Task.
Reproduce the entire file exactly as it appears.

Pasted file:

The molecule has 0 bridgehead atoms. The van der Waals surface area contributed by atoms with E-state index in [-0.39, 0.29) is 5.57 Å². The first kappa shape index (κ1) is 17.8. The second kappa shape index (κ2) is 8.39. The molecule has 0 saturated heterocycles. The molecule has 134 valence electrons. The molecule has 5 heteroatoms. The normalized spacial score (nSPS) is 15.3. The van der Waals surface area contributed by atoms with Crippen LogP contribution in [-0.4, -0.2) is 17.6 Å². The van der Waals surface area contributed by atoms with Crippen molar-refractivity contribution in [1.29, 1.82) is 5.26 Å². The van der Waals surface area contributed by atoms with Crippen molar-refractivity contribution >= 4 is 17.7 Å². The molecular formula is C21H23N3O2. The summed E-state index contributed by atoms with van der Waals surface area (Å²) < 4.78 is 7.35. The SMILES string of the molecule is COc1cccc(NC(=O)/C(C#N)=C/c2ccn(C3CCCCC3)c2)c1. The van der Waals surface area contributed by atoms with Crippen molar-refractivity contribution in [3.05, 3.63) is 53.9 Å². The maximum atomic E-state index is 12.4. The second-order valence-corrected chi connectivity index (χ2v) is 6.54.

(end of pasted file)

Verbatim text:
The molecule has 0 bridgehead atoms. The van der Waals surface area contributed by atoms with E-state index in [-0.39, 0.29) is 5.57 Å². The first kappa shape index (κ1) is 17.8. The second kappa shape index (κ2) is 8.39. The molecule has 0 saturated heterocycles. The molecule has 134 valence electrons. The molecule has 5 heteroatoms. The normalized spacial score (nSPS) is 15.3. The van der Waals surface area contributed by atoms with Crippen LogP contribution in [-0.4, -0.2) is 17.6 Å². The van der Waals surface area contributed by atoms with Crippen molar-refractivity contribution in [1.29, 1.82) is 5.26 Å². The van der Waals surface area contributed by atoms with Crippen molar-refractivity contribution >= 4 is 17.7 Å². The molecular formula is C21H23N3O2. The summed E-state index contributed by atoms with van der Waals surface area (Å²) < 4.78 is 7.35. The SMILES string of the molecule is COc1cccc(NC(=O)/C(C#N)=C/c2ccn(C3CCCCC3)c2)c1. The van der Waals surface area contributed by atoms with Crippen molar-refractivity contribution in [3.05, 3.63) is 53.9 Å². The maximum atomic E-state index is 12.4. The second-order valence-corrected chi connectivity index (χ2v) is 6.54.